There are over 2 million people of Korean ethnic minority in China, but lots of North Korean immigrants have registered as people of Han (the major race in China) instead of Korean nationality. They speak perfect Chinese and Korean languages. When asked whether they are Chinese or Koreans, they said that they were not clear themselves. Anyway, they preferred being Chinese and liked the freedom and better living standards in China.
Are Korean tyrants not aware that public anger at the everlasting famine may erupt like a volcano soon?
In the past, they had two providers, Russia and China, who vied with each other to provide generous aids and thus helped them establish and consolidate their dynasty. The torrent of Chinese aids has been reduced to a tricklet since Mao’s death while Russian aids have simply dried up since the collapse of the Soviet Union.
Without Soviet machinery and fuel, their collective farming is unable to produce enough food in spite of all the pressure they have brought on their peasants. They had to find new providers. How? They resort to nuclear blackmail to force America and South Korea to be their new providers. This does not seem successful as not much has been obtained from such sources, but it has enhanced American enmity, which at least helped the dynasty survive in those years of hardship according to some North Korean immigrants in China.
First, North Korea is a small, weak and poor country with limited resources for development of weapons, but some people exaggerate its potential in developing nuclear weapons and missiles. Ridiculously, even its poorly fed and equipped troops are regarded as a fierce threat. They have thus turned the spotlight on the late Kim and made him a star to be worshipped by Korean communists.
Second, the damages that North Korea suffered during the Korean War make it easy for North Korean people to believe that America is their major enemy. The Bush Administration fought a second Gulf War and designated North Korea as one of its major enemies. North Korea has thus been provided with the excuse that threatened by US invasion, it has to focus on developing military strength including nuclear weapons and thus lacks the resources to develop its economy and improve people’s living standards. When a small country is threatened by a superpower and has lost the protection of its former allies, Russia and China, the people there naturally want the leadership of a strongman like Kim to protect them.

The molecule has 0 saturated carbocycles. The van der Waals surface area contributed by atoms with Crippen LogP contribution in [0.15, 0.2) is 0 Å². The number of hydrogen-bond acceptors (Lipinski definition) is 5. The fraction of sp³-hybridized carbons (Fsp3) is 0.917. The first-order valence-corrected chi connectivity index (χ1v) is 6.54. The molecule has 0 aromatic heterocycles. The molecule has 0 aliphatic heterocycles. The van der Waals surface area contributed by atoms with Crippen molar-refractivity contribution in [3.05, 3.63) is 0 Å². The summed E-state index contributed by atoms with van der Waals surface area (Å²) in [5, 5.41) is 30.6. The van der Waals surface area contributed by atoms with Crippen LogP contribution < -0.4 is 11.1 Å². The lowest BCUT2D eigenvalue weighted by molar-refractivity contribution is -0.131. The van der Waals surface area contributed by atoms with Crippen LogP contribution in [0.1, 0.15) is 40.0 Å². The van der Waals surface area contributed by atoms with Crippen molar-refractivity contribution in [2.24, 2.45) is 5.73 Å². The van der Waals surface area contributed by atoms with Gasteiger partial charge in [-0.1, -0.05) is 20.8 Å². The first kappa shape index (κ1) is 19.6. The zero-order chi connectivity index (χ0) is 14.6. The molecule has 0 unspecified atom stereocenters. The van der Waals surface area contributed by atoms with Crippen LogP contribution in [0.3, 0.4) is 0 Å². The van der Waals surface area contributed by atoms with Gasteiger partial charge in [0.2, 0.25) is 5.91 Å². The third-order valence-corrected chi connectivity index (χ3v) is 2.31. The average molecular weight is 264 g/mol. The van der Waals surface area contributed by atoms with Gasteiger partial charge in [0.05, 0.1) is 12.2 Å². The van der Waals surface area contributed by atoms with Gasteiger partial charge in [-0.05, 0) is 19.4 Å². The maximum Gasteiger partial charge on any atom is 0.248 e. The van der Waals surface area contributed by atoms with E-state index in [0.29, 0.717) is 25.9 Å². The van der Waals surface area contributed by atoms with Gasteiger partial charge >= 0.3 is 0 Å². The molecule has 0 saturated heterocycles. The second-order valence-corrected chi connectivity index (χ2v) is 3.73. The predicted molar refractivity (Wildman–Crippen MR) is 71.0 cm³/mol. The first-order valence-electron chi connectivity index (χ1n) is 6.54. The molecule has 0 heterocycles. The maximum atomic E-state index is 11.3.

Kim’s autocracy is bad but American invasion is even worse. America makes North Korean people choose Kim–the less of the two evils.
However, in the long run, the Kim regime cannot rely on the fear to maintain its rule. Ultimately, it has to feed its people and improve their living standards especially when its neighbors South Korea and China have become rich and mass protests for democracy are spreading to quite a few countries.
Being isolated, China is now the only country North Korea can turn to for help. With its huge foreign exchange reserve, China is certainly able to help North Korea out. However, it is no longer ruled by a despot who pursues leadership in the communist world at the expense of his people’s wellbeing. During his visit of North Korea in 2005, Chinese leader Hu Jintao spoke about the problems China had at a banquet Kim Jong-il gave in his honor. That was a clear sign that China was unwilling to give substantial aids free of charge. Obviously, Chinese aids have to be mutually beneficial.